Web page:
Microsoft said on January 18, 2022, that they’re acquiring Activision, Blizzard, and King for nearly $70 billion to “bring the joy and community of gaming to everyone, across every device.” They’ve also announced plans to bring Activision Blizzard titles to Xbox Game Pass in the future.

Activision Blizzard logo

In a post on the Xbox website, Microsoft Gaming CEO Phil Spencer said that “we will offer as many Activision Blizzard games as we can within Xbox Game Pass and PC Game Pass, both new titles and games from Activision Blizzard’s incredible catalog.”

And not only that, they said that “Microsoft and Activision Blizzard will empower players to enjoy the most-immersive franchises, like “Halo” and “Warcraft,” virtually anywhere they want.” We’ll need to wait and see how involved Activision Blizzard will be with Microsoft’s franchises such as Halo.

Activision currently have a partnership with Sony, giving Call of Duty players on PlayStation exclusive cosmetics, Double XP events, and more. With Activision moving to Microsoft, the Sony deal will presumably end.

But, it’s unlikely that Call of Duty will become Xbox and PC exclusive, as Microsoft said: “Activision Blizzard games are enjoyed on a variety of platforms and we plan to continue to support those communities moving forward.”

The deal will cost Microsoft “$95.00 per share, in an all-cash transaction valued at $68.7 billion,” which makes it “the world’s third-largest gaming company by revenue, behind Tencent and Sony.”

Phil Spencer said that “until this transaction closes, Activision Blizzard and Microsoft Gaming will continue to operate independently.” Current CEO Bobby Kotick will remain in charge, but once the deal, which is set to close in the fiscal year 2023, is completed, Activision Blizzard will report to Spencer.

Activision Blizzard is currently being investigated by the SEC over sexual misconduct and discrimination allegations. Phil Spencer announced, “Microsoft is committed to our journey for inclusion in every aspect of gaming, among both employees and players” and said that “We hold all teams, and all leaders, to this commitment.”

This is a developing story, so we’re likely to know more about the deal in the coming months.

Image Credit: Activision / Microsoft

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Activision files lawsuit against notable cheat provider EngineOwning

Activision has filed a lawsuit against EngineOwning, one of Warzone’s most prolific cheat and hack distributors.

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Warzone player running and a judge's gavel

Activision have made a new attempt to stamp out cheat providers, filing a lawsuit against EngineOwning, one of the most prolific distributors of hacks.

Cheating is a major issue in Warzone and despite the introduction of the RICOCHET anti-cheat system, hacking is still running wild on Caldera. In fact, these cheaters are so brazen, they’ve started to actively mock developers Raven with their in-game names.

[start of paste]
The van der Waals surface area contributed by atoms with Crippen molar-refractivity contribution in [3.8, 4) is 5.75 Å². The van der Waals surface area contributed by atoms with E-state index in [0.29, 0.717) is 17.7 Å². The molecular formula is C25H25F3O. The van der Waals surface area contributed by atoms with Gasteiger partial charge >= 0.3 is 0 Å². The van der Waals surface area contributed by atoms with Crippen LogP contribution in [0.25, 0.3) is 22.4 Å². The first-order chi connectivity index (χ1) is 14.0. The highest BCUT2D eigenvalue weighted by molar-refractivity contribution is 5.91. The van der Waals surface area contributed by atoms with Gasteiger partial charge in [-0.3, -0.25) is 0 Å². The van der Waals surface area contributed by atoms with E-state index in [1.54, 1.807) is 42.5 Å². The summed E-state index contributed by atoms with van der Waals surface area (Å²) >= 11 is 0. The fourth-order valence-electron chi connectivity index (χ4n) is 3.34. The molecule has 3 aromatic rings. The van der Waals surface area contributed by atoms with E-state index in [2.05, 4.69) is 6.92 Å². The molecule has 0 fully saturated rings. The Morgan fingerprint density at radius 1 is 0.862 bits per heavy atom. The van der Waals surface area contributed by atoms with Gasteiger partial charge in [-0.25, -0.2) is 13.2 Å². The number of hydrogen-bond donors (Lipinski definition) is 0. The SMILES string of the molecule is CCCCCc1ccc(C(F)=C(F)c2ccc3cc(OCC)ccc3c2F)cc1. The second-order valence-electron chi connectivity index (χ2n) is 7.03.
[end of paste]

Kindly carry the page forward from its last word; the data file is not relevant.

It should come as no surprise that Activision are trying to shut down these cheaters for good, and the publishers of Call of Duty have once again filed a lawsuit against a site that distributes these hacks.

Warzone Pacific Sniper Rifle

In a suit filed in the State of California on January 4, Activision took aim at EngineOwning, claiming that their cheats have caused “millions of dollars” in damages, and that they are “developing new cheating software” for another of their titles in Overwatch.

Activision is seeking “to put a stop to unlawful conduct by an organization that is distributing and selling for profit numerous malicious software products designed to enable members of the public to gain unfair advantages.”

“These ongoing activities damage Activision’s games, its overall business, and the experience of the CoD player community,” it continues. “This Court must put a stop to [the] defendants’ misconduct, and Activision is entitled to monetary damages, injuctive and other equitable relief, and punitive damages.”

Operators fighting in Warzone Pacific

EngineOwning is one of the largest cheat providers for Call of Duty right now, with the cheat provider continuously attempting to circumvent Activision’s anti-cheat efforts. EngineOwning’s next steps are unclear, and it remains to be seen whether the operation, which is allegedly maintained by an individual in Germany, is shut down.

Activision has made efforts as of December to stop hackers in Call of Duty with the launch of RICOCHET Anti-Cheat software, including a PC kernel-level driver for Warzone.

This system has had successes, with 48,000 cheaters banned in December, leaving hackers begging Activision for a second chance.

Image Credits: Activision / Raven Software / Ekaterina Bolovtsova: Pexels